Million Dollar Baby (2004)
The 77th Academy Awards (2005)
The 2000s was when I became an Oscar fan. Yeah, I know, the Oscars suck. Most of the time it’s just a bunch of Hollywood Elites patting themselves on the back and awarding the best run campaigns (not movies). But it’s also a celebration of movies. Those are like my favorite thing. So much so that in 2006 I watched every Best Picture Nominee. This is a tradition I have carried on every year since then. I still haven’t seen every nominee between 2000 and 2004 but I’m getting there. What’s odd is that it took me this long to watch Million Dollar Baby. The last Best Picture Winner of the 2000s I hadn’t seen.
The Paul Lynde Halloween Special (1976)
Air Date: October 29th, 1976
I think I only picked this special because it was mentioned in an episode of Family Guy. It was that episode where Peter and Lois went to Kisstock. They run into Dave and Dotty the nudists and Peter and Dave face off in a Kiss trivia battle. Hey, why am I explaining the scene when I can just post it right here?
I know there are more pressing things going on than Rolling Stone’s new edition of the 500 Greatest Albums of All-Time being released last week, while things are also on the verge of getting a whole lot spookier on this blog. Still, I feel compelled to share some thoughts on this new edition of the RS 500 list, since this new list is quite an overhaul of the original one that was published in 2003 (there was also a slight update to the list in 2012). I’m not sure that Rolling Stone necessarily needed to publish an updated version, since it’s already become apparent that contemporary tastes in “great albums” have changed considerably since the 2003 list came out, whether or not there was a list to confirm it. But I’m glad they did, as the new list both preserves what was good about the original 500 while also adding plenty more albums that feel much more applicable to today’s music landscape. Continue reading
4 Months, 3 Weeks and 2 Days (2007)
4 Months, 3 Weeks and 2 Days is another Criterion Month film that proves that sometimes it’s best to go into these types of movies knowing as little possible. While I was well aware that the film was critically acclaimed upon its release — most prominently by A.O. Scott and the Cannes Film Festival — I was less aware of why it was acclaimed. Considering it was a movie about abortion during the final days of communism’s grip over Eastern Europe, I was expecting it to be fairly grim and harrowing. Though I would say it is those things to an extent, I wasn’t expecting it to also be thrilling and genuinely suspenseful in a way that ended Criterion Month on an exciting note for me, rather than on a sad whimper. Continue reading
We’re down to the top twenty and you know what I just realized? I forgot Attack the Block. All this recent news about Joe Cornish wanting to make a sequel with John Boyega and I totally spaced (no pun intended) on that film. I used Letterboxd to put together my list and apparently they don’t consider that film horror. I do. Then again that’s been the struggle.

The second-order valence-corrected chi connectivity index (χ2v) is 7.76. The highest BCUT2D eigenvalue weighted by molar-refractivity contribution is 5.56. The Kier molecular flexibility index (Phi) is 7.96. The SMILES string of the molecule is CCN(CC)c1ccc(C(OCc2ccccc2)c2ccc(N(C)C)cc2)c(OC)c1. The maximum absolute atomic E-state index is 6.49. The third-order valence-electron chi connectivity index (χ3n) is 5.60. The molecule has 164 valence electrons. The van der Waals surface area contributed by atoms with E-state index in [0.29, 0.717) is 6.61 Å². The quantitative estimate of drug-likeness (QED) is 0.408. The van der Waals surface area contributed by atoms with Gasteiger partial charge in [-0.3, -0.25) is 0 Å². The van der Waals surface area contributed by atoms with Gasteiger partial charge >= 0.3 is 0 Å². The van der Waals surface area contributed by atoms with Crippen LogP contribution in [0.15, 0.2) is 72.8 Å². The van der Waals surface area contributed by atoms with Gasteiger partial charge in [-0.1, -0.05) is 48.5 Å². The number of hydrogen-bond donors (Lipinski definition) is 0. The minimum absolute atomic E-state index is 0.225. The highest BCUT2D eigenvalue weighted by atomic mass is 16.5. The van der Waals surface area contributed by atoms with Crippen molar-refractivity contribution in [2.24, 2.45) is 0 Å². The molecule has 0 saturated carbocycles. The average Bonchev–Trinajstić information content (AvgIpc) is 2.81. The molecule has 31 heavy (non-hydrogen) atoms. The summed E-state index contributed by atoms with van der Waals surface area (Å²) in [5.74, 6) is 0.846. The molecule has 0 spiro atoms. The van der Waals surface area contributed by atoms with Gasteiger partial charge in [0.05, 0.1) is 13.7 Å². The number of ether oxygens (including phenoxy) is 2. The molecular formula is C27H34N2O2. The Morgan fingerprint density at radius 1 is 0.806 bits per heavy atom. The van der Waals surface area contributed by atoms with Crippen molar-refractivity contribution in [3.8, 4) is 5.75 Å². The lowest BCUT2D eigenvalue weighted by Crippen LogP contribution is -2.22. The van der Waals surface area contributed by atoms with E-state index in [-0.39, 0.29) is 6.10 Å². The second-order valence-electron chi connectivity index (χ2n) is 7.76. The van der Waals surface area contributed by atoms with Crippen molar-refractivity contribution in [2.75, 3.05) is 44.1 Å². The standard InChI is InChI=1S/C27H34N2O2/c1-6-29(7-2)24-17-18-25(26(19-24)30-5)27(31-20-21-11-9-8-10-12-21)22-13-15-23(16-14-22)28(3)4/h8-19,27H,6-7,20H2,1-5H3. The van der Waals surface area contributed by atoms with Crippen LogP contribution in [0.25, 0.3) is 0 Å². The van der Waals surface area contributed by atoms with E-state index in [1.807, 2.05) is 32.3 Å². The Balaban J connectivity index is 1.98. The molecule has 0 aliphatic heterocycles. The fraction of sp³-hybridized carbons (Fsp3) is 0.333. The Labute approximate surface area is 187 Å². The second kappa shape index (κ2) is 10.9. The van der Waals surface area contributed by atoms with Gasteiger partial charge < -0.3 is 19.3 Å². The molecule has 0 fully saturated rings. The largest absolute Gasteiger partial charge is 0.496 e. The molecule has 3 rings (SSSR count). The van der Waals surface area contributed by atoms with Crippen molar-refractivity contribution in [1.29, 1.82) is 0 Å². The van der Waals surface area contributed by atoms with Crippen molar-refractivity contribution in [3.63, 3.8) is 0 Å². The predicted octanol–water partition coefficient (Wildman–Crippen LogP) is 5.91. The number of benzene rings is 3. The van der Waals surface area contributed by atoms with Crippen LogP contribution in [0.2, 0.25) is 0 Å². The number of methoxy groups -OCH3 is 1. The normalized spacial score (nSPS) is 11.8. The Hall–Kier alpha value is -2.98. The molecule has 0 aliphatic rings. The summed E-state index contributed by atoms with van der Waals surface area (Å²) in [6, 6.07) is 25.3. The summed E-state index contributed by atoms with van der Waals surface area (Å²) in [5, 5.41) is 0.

What is a horror movie? I’m almost done with this list and I still don’t know. Maybe I’ll know next week when I finish this whole experiment? Also, I forgot Ben Wheatley’s Sightseers. Fuck!
Here we are, the final week of May and the final installment of my quarantine diaries. I’m not sure if I learned much during these past few months while writing these, other than that during difficult times it’s nice to have art and entertainment that can offer you some level of comfort. I suppose I also learned that even if the entertainment industry shuts down the way it has recently, there’s still enough content out there to keep you satisfied until the end of time. Like, it’s a little weird that there’ve barely been any notable movies to get released this year, and yet I’ve had a rewarding enough time revisiting older movies these past few months that I’ve barely been affected. Still, as we transition out of this period, it will be nice to go to movies and concerts again, though let’s hope the venues for these communal experiences will even be able to survive.
So yeah, things are a little grim and the future is quite uncertain, but for now, here’s the last bunch of things that have been getting me through quarantine. Continue reading
These posts are starting to feel a little more like a chore each week, so I think next week will be my last installment of Colin’s Quarantine Diaries. Not sure if I (or anyone else on the blog) will feel compelled to write much on here after that, though I suppose we have Criterion Month coming up in July, which weirdly isn’t that far away.
I’m not sure that things have quite started shifting back to normal, though it’s probably more likely that this is the case if you don’t live in a big city. But for me, the past week has seemed to be a lot of talking about transitioning towards normal rather than any action being taken to do so. Which is fine. Everybody being a little cautious about when is the right time to start living life in the outside world again is by no means a bad thing, especially when there seem to be plenty of people that are more than happy to throw precaution by the wayside. I, however, was not one of those people this week, since I spent just as much time inside watching movies and TV and listening to music as ever. Continue reading